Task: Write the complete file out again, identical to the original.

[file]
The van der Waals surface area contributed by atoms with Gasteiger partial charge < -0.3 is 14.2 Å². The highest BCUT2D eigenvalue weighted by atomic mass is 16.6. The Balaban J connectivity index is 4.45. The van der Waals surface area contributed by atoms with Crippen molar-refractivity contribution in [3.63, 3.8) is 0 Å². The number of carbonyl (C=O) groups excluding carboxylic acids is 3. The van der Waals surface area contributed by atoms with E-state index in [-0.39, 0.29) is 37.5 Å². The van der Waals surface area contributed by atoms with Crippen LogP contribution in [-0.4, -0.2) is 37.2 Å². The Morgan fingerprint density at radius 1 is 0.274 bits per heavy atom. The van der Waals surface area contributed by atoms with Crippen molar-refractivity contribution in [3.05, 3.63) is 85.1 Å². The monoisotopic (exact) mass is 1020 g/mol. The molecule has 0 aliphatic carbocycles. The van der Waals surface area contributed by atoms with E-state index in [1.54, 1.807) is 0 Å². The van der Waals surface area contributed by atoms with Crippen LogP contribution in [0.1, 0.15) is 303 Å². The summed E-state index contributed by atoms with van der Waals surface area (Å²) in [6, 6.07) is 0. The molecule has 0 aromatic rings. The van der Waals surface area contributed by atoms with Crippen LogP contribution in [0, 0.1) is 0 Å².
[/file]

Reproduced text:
The van der Waals surface area contributed by atoms with Gasteiger partial charge < -0.3 is 14.2 Å². The highest BCUT2D eigenvalue weighted by atomic mass is 16.6. The Balaban J connectivity index is 4.45. The van der Waals surface area contributed by atoms with Crippen molar-refractivity contribution in [3.63, 3.8) is 0 Å². The number of carbonyl (C=O) groups excluding carboxylic acids is 3. The van der Waals surface area contributed by atoms with E-state index in [-0.39, 0.29) is 37.5 Å². The van der Waals surface area contributed by atoms with Crippen LogP contribution in [-0.4, -0.2) is 37.2 Å². The Morgan fingerprint density at radius 1 is 0.274 bits per heavy atom. The van der Waals surface area contributed by atoms with Crippen molar-refractivity contribution in [3.05, 3.63) is 85.1 Å². The monoisotopic (exact) mass is 1020 g/mol. The molecule has 0 aliphatic carbocycles. The van der Waals surface area contributed by atoms with E-state index in [1.54, 1.807) is 0 Å². The van der Waals surface area contributed by atoms with Crippen LogP contribution in [0.1, 0.15) is 303 Å². The summed E-state index contributed by atoms with van der Waals surface area (Å²) in [6, 6.07) is 0. The molecule has 0 aromatic rings. The van der Waals surface area contributed by atoms with Crippen LogP contribution in [0, 0.1) is 0 Å².